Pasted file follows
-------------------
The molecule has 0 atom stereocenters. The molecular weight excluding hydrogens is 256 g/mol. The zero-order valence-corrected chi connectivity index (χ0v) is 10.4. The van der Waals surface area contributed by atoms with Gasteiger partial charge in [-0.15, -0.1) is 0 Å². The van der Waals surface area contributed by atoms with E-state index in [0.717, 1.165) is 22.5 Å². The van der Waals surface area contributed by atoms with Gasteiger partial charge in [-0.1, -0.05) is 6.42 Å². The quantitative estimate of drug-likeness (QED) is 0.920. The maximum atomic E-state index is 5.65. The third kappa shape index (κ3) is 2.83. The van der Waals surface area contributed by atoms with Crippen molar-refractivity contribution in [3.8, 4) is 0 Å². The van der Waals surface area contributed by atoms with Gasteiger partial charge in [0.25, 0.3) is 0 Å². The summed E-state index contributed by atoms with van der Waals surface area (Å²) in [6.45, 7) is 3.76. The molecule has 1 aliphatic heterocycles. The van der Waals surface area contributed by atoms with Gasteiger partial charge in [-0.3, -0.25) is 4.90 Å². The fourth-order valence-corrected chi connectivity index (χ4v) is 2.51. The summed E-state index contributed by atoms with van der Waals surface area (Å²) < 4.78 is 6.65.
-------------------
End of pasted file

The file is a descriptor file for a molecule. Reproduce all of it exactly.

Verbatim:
The molecule has 0 atom stereocenters. The molecular weight excluding hydrogens is 256 g/mol. The zero-order valence-corrected chi connectivity index (χ0v) is 10.4. The van der Waals surface area contributed by atoms with Gasteiger partial charge in [-0.15, -0.1) is 0 Å². The van der Waals surface area contributed by atoms with E-state index in [0.717, 1.165) is 22.5 Å². The van der Waals surface area contributed by atoms with Gasteiger partial charge in [-0.1, -0.05) is 6.42 Å². The quantitative estimate of drug-likeness (QED) is 0.920. The maximum atomic E-state index is 5.65. The third kappa shape index (κ3) is 2.83. The van der Waals surface area contributed by atoms with Crippen molar-refractivity contribution in [3.8, 4) is 0 Å². The van der Waals surface area contributed by atoms with Gasteiger partial charge in [0.25, 0.3) is 0 Å². The summed E-state index contributed by atoms with van der Waals surface area (Å²) in [6.45, 7) is 3.76. The molecule has 1 aliphatic heterocycles. The van der Waals surface area contributed by atoms with Gasteiger partial charge in [-0.3, -0.25) is 4.90 Å². The fourth-order valence-corrected chi connectivity index (χ4v) is 2.51. The summed E-state index contributed by atoms with van der Waals surface area (Å²) < 4.78 is 6.65.